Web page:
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Monday, October 19, 2020

Home on the Range: Zucchini Hot Dish

Posted By on Mon, Oct 19, 2020 at 3:15 PM

Zucchini hot dish - MELISSA PASANEN ©️ SEVEN DAYS
  • Melissa Pasanen ©️ Seven Days
  • Zucchini hot dish
I have reluctantly started to clean up my vegetable and herb gardens. It's not like putting off cleanup will deter the steady march towards winter, but I have been procrastinating to prolong the growing season as long as possible.

This past weekend, I finally pulled out all my tomato plants and have tons of green cherry tomatoes. I plan to pickle some and make another batch of green tomato salsa.

In my main garden, a few broccoli heads remain standing and the squash vine that completely took over during late summer is still doing its Jack and the Beanstalk thing.
Trombetta di Albenga growing in the garden - MELISSA PASANEN ©️ SEVEN DAYS
  • Melissa Pasanen ©️ Seven Days
  • Trombetta di Albenga growing in the garden

The variety is Trombetta di Albenga, described on the seed packet as an "heirloom climbing summer squash." It is both amazingly prolific and smile-provoking with long, tubular curvy squash that end in a bulbous swelling.

The fruits look more like balloon creatures gone wild than trumpets, the musical instrument for which they were named.

In the kitchen, it is the best kind of summer squash: mild, a little nutty, not seedy and never watery. I've cubed and roasted it, cut it into matchsticks and stir-fried it, sliced and ribboned it into raw salads, and diced it to fold into omelettes and bake into frittatas.

Trombetta di Albenga in the kitchen - MELISSA PASANEN ©️ SEVEN DAYS
  • Melissa Pasanen ©️ Seven Days
  • Trombetta di Albenga in the kitchen
I have given away many of these squash and still have a bunch on the vine that I need to bring in. I understand it can be stored like a winter squash, so we will see how that goes.

Most recently, I used some of my mother lode in a recipe for Zucchini Hot Dish sent to me by a reader, Patty Thomas of Colchester.

She had me at hot dish. I was further enamored by the use of hamburg to describe ground beef, a classic New England term my mother-in-law introduced me to years ago.

It's all the things a late-fall, one-dish supper should be: homey and comforting and easily made with staples on hand. Plus, it used up a good chunk of a monster trombetta squash.

Zucchini Hot Dish

Serves 4 to 6
The original recipe calls for boiling the zucchini, but I opted to sauté the slices to bump up their flavor with caramelization.

  • 1 tablespoon olive oil, plus more to coat casserole dish
  • 4 cups thinly sliced zucchini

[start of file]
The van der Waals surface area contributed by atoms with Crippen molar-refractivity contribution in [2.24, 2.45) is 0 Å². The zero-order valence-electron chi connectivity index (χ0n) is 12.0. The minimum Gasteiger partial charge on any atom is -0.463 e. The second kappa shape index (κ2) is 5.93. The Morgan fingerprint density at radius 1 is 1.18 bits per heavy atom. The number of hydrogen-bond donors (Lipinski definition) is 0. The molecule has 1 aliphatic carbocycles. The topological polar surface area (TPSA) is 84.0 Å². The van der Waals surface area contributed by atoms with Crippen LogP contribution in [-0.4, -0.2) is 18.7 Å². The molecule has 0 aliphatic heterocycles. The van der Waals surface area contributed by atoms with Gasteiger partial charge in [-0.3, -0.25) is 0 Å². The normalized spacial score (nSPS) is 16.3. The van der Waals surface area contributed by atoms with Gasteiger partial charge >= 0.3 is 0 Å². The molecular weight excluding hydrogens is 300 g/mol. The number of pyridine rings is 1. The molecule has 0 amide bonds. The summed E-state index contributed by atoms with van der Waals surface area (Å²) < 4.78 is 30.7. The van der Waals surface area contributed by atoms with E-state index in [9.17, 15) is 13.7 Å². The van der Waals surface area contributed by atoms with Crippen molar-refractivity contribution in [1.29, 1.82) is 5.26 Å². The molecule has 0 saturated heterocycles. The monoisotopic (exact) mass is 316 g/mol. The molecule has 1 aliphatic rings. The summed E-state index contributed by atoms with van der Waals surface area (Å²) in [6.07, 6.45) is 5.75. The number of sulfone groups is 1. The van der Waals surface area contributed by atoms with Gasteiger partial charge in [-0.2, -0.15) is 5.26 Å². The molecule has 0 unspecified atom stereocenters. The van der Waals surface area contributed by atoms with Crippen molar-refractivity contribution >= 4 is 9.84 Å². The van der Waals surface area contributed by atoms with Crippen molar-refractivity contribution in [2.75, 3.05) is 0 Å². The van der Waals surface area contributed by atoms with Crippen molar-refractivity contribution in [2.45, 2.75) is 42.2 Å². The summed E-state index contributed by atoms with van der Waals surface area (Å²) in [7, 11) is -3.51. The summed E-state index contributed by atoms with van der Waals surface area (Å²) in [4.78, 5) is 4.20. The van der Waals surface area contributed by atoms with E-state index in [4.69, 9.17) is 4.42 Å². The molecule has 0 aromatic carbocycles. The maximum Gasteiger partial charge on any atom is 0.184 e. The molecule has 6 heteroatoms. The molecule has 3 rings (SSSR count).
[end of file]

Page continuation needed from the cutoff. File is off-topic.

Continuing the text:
• 1 teaspoon coarse salt, plus more to taste
  • Freshly ground black pepper
  • 1 pound hamburg aka ground beef (sub: ground turkey or cooked lentils)
  • 1 cup finely chopped onion
  • 1 clove garlic, crushed
  • 1 teaspoon dried basil (sub: 1 tablespoon minced fresh basil)
  • ½ teaspoon dried oregano (sub: 2 teaspoons minced fresh oregano)
  • 2 cups cooked rice
  • 1 (8-ounce) can tomato sauce (sub: 1½ cups diced fresh tomato)
  • 1 egg
  • 1 cup cottage cheese
  • 1 cup shredded cheddar cheese
  1. Preheat the oven to 350 degrees and lightly oil or butter a 2 to 3-quart casserole dish.
  2. Set a large sauté pan over medium heat with the tablespoon oil. When the oil is warm, add the zucchini slices with ½ teaspoon salt and several grinds of pepper. Cook, stirring occasionally, until lightly browned and just tender, about 6-8 minutes.
  3. Remove the zucchini to a plate and set the sauté pan back over medium-high heat. Add the meat to the pan along with the onion, garlic, basil, oregano and remaining ½ teaspoon salt, plus more grinds of pepper. Cook, stirring occasionally to break up meat, until onion is softened and meat is browned, about 8-10 minutes.
  4. Stir in tomato sauce and rice. Taste and add salt and pepper as desired. Pull pan off heat.
  5. While the meat is cooking, in a small bowl, beat the egg and then stir in the cottage cheese.
  6. Arrange half of the cooked zucchini slices in the bottom of the prepared casserole dish. Spread the meat and rice mixture evenly over the zucchini. Spread the egg and cottage cheese mixture evenly over the meat and rice. Top with the remaining zucchini and sprinkle with the shredded cheese.
  7. Bake 25-30 minutes until golden and bubbly. Cool a few minutes before serving.
Source: Patty Thomas

Got cooking questions or a favorite family recipe to share? Email

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Tuesday, October 6, 2020

Home on the Range: Green Tomato Salsa

Posted By on Tue, Oct 6, 2020 at 2:20 PM

Green tomato salsa - MELISSA PASANEN ©️ SEVEN DAYS
  • Melissa Pasanen ©️ Seven Days
  • Green tomato salsa
Falling leaves are temporarily recarpeting  my front yard, turning it from green to  variegated reds and golds. I'm bargaining with the squirrels and birds for my share of apples from our small tree. And I'm watching the forecast carefully, hoping to pull a few more ripe tomatoes from my garden before frost.